one stop

This article is part of our Franchise & Fascia Groups Report 2015.

Tesco has long been an adversary of independent retailers. Now it’s recruiting growing numbers of indies through its One Stop franchise scheme. 

This month One Stop signed its 100th indie, a store in the Midlands, just 15 months after the launch of its franchise offer. Of the 100 One Stop franchisees,  62 have switched from a rival symbol group, and 38 were previously unaffiliated retailers.

Forty of the stores are in central England, 35 in the north, 19 in the south and six in Wales. One Stop says it has had over 2,000 enquiries to date and is now planning to launch in Scotland, a first not only for the franchise but also its company-owned stores. 

“It’s a tough market out there, but our focus on driving sales and profits, helping retailers to cut costs and make their day to day operations  simpler, is showing through their bottom line,” says One Stop franchise director Andrew King. “It’s been a fantastic year for us so far.”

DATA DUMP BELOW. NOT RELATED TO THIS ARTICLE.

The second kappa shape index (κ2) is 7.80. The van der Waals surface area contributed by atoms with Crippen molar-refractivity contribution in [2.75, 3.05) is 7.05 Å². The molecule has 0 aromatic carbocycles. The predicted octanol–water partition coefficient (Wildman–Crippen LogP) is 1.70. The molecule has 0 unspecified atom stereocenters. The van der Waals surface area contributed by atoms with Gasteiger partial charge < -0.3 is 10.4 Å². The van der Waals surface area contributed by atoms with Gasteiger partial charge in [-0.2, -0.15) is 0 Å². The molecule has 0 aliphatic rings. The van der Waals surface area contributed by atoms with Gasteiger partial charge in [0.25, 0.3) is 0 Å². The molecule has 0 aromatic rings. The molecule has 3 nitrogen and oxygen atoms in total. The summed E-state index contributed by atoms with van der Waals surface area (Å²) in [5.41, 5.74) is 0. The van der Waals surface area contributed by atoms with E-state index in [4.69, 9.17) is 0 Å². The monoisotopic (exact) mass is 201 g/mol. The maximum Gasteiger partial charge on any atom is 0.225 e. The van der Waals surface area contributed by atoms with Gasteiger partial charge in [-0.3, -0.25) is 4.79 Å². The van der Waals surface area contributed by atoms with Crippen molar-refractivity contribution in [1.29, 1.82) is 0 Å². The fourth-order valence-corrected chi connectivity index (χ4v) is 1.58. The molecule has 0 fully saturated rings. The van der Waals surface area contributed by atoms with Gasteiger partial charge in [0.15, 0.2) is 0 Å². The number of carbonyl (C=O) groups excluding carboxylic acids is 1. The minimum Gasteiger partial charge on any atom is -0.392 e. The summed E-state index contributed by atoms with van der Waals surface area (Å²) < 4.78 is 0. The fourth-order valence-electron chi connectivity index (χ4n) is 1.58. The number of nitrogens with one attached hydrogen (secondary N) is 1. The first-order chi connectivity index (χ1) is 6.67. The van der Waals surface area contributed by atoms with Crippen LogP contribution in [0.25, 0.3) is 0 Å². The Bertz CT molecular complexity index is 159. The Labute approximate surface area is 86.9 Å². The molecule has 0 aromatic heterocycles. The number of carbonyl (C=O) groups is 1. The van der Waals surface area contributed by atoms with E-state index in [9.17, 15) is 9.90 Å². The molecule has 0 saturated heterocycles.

Franchisees say the backing of Britain’s biggest retailer is allowing them to compete harder on price. For example, in December, One Stop cut the price of 800g bread, two-litre milk and six free-range eggs to £1 as part of an investment in long-term price reductions. More recently, it has also joined the ACS and launched in-store Subway concessions.

”We used to worry about competition, now the competition is worried,” says Shelley Goel, who runs a One Stop Franchise in Acocks Green, Birmingham. “One Stop is good for customers, which is also good for retailers. We provide the service, One Stop provides the rest – so it’s a winning combination. 

Rivals are rattled. “One Stop has been a game-changer,” admits one senior convenience figure. “With Tesco behind it, we didn’t know how retailers would react, but they are queuing round the block to join, which means we have to up our game.”